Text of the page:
I bake cupcakes for her to take to birthday parties. I politely decline treats at the bank and grocery store. I hesitate before accepting invitations to anything.
I check and double-check that we have her epipen anytime we leave the house.
I obsess over complaints of throat discomfort and rashes. Sometimes it’s hard to delineate between anxiety and a potential reaction.
Before we go out to eat anywhere I’m online looking up allergen charts. If they don’t have one, we don’t go.
I reiterate over and over to the wait staff my child’s allergens and what she’d like to order. Even if we just ate there last week, and all was okay. I sound like a broken record to my family, I know.
I am careful about soaps and lotions and shampoos, because there can be allergens in there as well.
When we go to events, I eyeball what those around us are snacking on. I have coached my daughter to look out for her own well-being, but she’s only ten.
This is my ball.
And I’m doing everything in my power not to drop it.
So when I see this “meme” going around the social media world that is insinuating that this is a choice–living with this life-threatening condition that keeps me up at night and has my anxiety at a level 9000 on a scale of 1 to 10–
I get mad.
How dare they?
The memes I’ve seen are basically saying:
“If my kid can’t bring peanut butter to school, yours shouldn’t be able to bring communicable diseases.”
I’m sorry–what the heck?!
I am not here to debate about immunizations. That is not my place.
What I am here to do is to put a halt to this IGNORANCE.
I’m not angry with the people who shared it. They don’t know any better. They might be reacting from a place of fear for their child’s health, and I GET THAT.
But hear this–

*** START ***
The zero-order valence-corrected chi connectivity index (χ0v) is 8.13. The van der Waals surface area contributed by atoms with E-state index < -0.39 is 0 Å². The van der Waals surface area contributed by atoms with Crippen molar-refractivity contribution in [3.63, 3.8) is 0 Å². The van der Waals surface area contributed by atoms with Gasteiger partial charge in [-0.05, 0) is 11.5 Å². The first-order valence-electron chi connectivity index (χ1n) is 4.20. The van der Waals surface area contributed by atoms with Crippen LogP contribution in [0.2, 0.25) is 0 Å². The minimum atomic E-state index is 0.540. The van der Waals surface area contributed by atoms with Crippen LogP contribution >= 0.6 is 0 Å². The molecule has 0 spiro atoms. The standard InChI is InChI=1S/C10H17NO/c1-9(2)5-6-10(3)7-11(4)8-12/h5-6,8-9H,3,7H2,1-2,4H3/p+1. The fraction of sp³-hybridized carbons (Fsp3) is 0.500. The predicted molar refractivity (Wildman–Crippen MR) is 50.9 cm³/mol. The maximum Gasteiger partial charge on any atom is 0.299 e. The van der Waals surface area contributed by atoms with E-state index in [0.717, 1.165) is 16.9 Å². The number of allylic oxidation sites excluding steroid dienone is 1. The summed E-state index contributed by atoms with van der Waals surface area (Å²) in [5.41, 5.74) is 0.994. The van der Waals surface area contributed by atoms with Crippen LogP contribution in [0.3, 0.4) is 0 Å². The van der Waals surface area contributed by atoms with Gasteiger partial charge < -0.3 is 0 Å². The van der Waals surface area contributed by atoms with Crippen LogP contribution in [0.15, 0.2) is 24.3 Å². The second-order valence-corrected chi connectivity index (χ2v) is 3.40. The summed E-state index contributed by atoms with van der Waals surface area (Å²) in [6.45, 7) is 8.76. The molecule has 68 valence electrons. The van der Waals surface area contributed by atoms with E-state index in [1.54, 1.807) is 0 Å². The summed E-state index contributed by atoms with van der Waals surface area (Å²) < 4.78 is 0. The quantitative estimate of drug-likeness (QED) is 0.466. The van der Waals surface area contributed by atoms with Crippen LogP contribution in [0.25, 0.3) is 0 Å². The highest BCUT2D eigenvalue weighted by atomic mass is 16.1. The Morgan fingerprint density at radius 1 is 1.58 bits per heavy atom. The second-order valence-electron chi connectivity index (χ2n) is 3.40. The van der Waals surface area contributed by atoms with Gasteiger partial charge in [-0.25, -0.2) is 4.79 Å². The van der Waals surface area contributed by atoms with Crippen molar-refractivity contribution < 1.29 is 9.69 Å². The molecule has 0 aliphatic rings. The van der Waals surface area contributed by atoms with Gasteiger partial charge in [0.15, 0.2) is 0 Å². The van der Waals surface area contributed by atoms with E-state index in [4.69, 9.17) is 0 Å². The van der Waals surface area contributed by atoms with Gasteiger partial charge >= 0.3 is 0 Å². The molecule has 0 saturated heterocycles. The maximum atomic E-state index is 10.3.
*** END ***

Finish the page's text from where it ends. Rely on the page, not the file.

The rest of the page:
I FEAR FOR MY CHILD’S HEALTH EVERY. SINGLE. DAY.
I wash down surfaces in public to keep her safe, and I carry a sheet to cover the theater seats to limit the chances of exposure to her allergens. I LOOK LIKE CRAZY, JUST TO KEEP MY CHILD ALIVE.
THIS IS NOT A CHOICE.
Whether or not people get their children immunized (again, not debating that here) IS A CHOICE.
Get it straight, please.
While there may be some parents who have children with food allergies who choose not to get immunizations, the two do NOT automatically go hand in hand.
ONE IS A CHOICE A PARENT MAKES FOR HIS OR HER CHILD.
THE OTHER MOST DEFINITELY IS NOT.
Because believe you me, if I could choose for this to be gone tomorrow, in the next minute, ten years ago–
If I could choose an allergy free life for my child I would.
So we could enjoy going on vacations without worrying that the person who stayed in the room before us had a major feast of her allergens right before checking out. So we could go to eat with friends without my having a mini-meltdown in my closet before we have to leave. So I could let her say yes to party invitations based on whether or not she wanted to go, and not on how well I felt the parents would work with us on her allergens.
So I wouldn’t be sitting here tonight, while she’s ten years old, praying with white knuckles that when she is allowed to date, the person she is interested in will respect her and care enough about her to do everything to keep her safe.
Just like I have.
Every day of her life.
I have a lot of balls in the air.
But this is one I cannot, MUST NOT drop.
This. This is not a choice.
This is our reality.
There is a difference.